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December 1, 2017

How the Christmas Story Is an Adoption Story

Christmas story

In a few days, families around the world will gather to celebrate Christmas, and many of us will open our Bibles to reflect on the Christmas story.

In reading Luke 2 or Matthew 1, we’ll learn with Mary that she has been chosen to give birth to Jesus. We’ll travel with Joseph and Mary to the tiny town of Bethlehem–population: three hundred–and witness the humble birth of Christ in a lowly stable. We will then observe the shepherds and hear the angels. We’ll marvel with Mary as she treasures these things and ponders them in her heart.

And if we’re not careful, we’ll miss one of the most extraordinary characters in the Christmas story–a gracious Middle Eastern day laborer named Joseph who learned and accepted with joy that he had been tasked to raise the Son of God as his own child.

Joseph of Nazareth is not merely a prop in the manger scene–a plastic or ceramic piece to stick between the shepherds and the manger–he’s a real and necessary example of parenting a non-biological child for the glory of God.

By accepting a woman and her child into his family and raising the child as his own, Joseph teaches us 3 things about adoption …

3 things about adoption–

1. Adoption creates family. Family is not limited to genetics. The book of Matthew traces the genealogy of Christ through Joseph’s bloodline–as opposed to Mary’s–to establish the qualifications of Christ as Israel’s Messiah. The Bible communicates the legitimacy of Jesus in Joseph’s lineage.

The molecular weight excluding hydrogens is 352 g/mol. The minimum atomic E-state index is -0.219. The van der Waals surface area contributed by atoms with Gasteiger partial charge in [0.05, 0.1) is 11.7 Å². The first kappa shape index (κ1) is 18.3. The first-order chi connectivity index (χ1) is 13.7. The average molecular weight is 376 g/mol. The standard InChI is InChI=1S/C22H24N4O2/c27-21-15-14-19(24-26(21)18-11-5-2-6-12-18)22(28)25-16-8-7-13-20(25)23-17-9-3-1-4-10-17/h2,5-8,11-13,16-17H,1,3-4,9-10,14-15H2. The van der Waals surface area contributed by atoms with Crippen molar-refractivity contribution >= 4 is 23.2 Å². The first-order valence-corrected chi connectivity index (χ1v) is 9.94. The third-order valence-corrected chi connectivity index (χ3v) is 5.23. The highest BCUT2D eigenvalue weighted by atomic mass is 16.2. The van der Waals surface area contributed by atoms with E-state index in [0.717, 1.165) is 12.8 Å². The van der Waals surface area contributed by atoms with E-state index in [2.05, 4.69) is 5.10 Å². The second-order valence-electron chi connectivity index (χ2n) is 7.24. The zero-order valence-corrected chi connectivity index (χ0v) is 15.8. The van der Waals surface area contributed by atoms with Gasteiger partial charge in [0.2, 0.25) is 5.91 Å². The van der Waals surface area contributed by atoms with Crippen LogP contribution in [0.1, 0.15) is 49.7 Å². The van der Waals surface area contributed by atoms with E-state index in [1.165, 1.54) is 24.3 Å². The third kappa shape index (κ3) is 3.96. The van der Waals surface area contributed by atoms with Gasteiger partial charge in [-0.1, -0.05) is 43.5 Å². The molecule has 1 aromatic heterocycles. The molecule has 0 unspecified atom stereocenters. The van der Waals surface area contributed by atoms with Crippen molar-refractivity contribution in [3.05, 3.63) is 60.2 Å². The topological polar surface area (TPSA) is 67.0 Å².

2. Adoption is not Plan B. To believe that adoption is an unfortunate yet necessary alternative to infertility–is to believe the Christmas story wasn’t God’s good and perfect plan. Adoption–and adoptees–are not the exception to God’s goodness. God could have chosen any means to place Jesus in the world. He chose to put Jesus into Joseph’s family.

3. Adoption honors the character of God. When Joseph uprooted his family and moved them from Nazareth to Egypt in order to protect Jesus from the murderous intentions of Herod, he placed his own life, kinship, and inheritance at risk. His willingness to invest self-sacrificially in Jesus demonstrates the rich and Biblical echoes of God’s character as our Heavenly Father. Scripture is filled with examples of God’s love and protection for His children.

So as you read the Christmas story this month–or as you introduce the members of the manger scene to your children–don’t skip over Joseph. He is not merely a necessary supporting role in the Christmas cast of characters. He’s a good and Godly example of an adoptive dad who joyfully embraced his role in the life of Christ.

In very real ways, the Christmas story is an adoption story.


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